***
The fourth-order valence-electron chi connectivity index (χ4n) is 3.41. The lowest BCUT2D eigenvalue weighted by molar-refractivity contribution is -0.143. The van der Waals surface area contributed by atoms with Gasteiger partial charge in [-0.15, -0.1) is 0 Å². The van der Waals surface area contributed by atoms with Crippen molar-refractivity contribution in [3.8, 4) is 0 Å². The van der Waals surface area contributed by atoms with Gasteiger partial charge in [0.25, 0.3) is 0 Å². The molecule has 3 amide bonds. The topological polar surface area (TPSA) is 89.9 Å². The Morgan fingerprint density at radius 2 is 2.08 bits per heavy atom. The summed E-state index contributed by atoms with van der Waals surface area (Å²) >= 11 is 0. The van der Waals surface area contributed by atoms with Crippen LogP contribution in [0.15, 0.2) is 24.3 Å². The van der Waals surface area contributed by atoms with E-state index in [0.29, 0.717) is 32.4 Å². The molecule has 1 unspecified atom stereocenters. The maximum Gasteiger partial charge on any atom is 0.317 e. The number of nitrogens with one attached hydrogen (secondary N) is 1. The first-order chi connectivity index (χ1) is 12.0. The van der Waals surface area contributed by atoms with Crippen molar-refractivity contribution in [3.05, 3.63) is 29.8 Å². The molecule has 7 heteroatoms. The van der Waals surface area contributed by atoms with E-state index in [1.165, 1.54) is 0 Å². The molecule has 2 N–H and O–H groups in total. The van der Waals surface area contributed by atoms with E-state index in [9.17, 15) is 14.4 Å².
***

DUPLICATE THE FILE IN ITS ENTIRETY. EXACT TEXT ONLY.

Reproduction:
The fourth-order valence-electron chi connectivity index (χ4n) is 3.41. The lowest BCUT2D eigenvalue weighted by molar-refractivity contribution is -0.143. The van der Waals surface area contributed by atoms with Gasteiger partial charge in [-0.15, -0.1) is 0 Å². The van der Waals surface area contributed by atoms with Crippen molar-refractivity contribution in [3.8, 4) is 0 Å². The van der Waals surface area contributed by atoms with Gasteiger partial charge in [0.25, 0.3) is 0 Å². The molecule has 3 amide bonds. The topological polar surface area (TPSA) is 89.9 Å². The Morgan fingerprint density at radius 2 is 2.08 bits per heavy atom. The summed E-state index contributed by atoms with van der Waals surface area (Å²) >= 11 is 0. The van der Waals surface area contributed by atoms with Crippen LogP contribution in [0.15, 0.2) is 24.3 Å². The van der Waals surface area contributed by atoms with E-state index in [0.29, 0.717) is 32.4 Å². The molecule has 1 unspecified atom stereocenters. The maximum Gasteiger partial charge on any atom is 0.317 e. The number of nitrogens with one attached hydrogen (secondary N) is 1. The first-order chi connectivity index (χ1) is 12.0. The van der Waals surface area contributed by atoms with Crippen molar-refractivity contribution in [3.05, 3.63) is 29.8 Å². The molecule has 7 heteroatoms. The van der Waals surface area contributed by atoms with E-state index in [1.165, 1.54) is 0 Å². The molecule has 2 N–H and O–H groups in total. The van der Waals surface area contributed by atoms with E-state index in [9.17, 15) is 14.4 Å².